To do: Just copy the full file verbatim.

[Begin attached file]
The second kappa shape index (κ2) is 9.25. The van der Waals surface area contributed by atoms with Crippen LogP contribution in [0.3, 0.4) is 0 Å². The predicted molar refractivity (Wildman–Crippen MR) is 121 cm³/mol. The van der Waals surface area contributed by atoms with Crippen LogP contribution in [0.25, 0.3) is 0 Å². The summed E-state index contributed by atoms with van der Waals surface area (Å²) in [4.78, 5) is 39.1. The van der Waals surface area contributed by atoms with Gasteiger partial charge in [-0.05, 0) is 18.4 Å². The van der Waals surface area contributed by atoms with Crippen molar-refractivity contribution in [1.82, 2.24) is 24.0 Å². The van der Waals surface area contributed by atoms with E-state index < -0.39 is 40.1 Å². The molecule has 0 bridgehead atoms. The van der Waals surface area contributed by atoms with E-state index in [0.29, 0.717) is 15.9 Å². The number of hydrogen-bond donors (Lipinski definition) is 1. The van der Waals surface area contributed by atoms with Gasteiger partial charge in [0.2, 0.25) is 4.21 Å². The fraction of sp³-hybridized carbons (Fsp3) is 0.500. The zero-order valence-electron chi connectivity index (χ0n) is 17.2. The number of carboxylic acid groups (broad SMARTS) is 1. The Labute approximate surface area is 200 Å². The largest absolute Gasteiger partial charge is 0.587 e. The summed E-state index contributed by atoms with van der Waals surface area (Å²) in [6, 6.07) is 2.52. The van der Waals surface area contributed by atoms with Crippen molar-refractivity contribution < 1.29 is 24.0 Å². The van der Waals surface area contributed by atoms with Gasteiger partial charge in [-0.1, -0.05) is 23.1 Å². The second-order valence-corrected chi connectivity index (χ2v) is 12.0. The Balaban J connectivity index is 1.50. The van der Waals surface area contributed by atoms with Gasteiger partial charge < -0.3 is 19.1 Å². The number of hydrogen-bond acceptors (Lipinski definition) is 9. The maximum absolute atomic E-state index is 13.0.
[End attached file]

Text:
The second kappa shape index (κ2) is 9.25. The van der Waals surface area contributed by atoms with Crippen LogP contribution in [0.3, 0.4) is 0 Å². The predicted molar refractivity (Wildman–Crippen MR) is 121 cm³/mol. The van der Waals surface area contributed by atoms with Crippen LogP contribution in [0.25, 0.3) is 0 Å². The summed E-state index contributed by atoms with van der Waals surface area (Å²) in [4.78, 5) is 39.1. The van der Waals surface area contributed by atoms with Gasteiger partial charge in [-0.05, 0) is 18.4 Å². The van der Waals surface area contributed by atoms with Crippen molar-refractivity contribution in [1.82, 2.24) is 24.0 Å². The van der Waals surface area contributed by atoms with E-state index < -0.39 is 40.1 Å². The molecule has 0 bridgehead atoms. The van der Waals surface area contributed by atoms with E-state index in [0.29, 0.717) is 15.9 Å². The number of hydrogen-bond donors (Lipinski definition) is 1. The van der Waals surface area contributed by atoms with Gasteiger partial charge in [0.2, 0.25) is 4.21 Å². The fraction of sp³-hybridized carbons (Fsp3) is 0.500. The zero-order valence-electron chi connectivity index (χ0n) is 17.2. The number of carboxylic acid groups (broad SMARTS) is 1. The Labute approximate surface area is 200 Å². The largest absolute Gasteiger partial charge is 0.587 e. The summed E-state index contributed by atoms with van der Waals surface area (Å²) in [6, 6.07) is 2.52. The van der Waals surface area contributed by atoms with Crippen molar-refractivity contribution < 1.29 is 24.0 Å². The van der Waals surface area contributed by atoms with Gasteiger partial charge in [-0.1, -0.05) is 23.1 Å². The second-order valence-corrected chi connectivity index (χ2v) is 12.0. The Balaban J connectivity index is 1.50. The van der Waals surface area contributed by atoms with Gasteiger partial charge < -0.3 is 19.1 Å². The number of hydrogen-bond acceptors (Lipinski definition) is 9. The maximum absolute atomic E-state index is 13.0.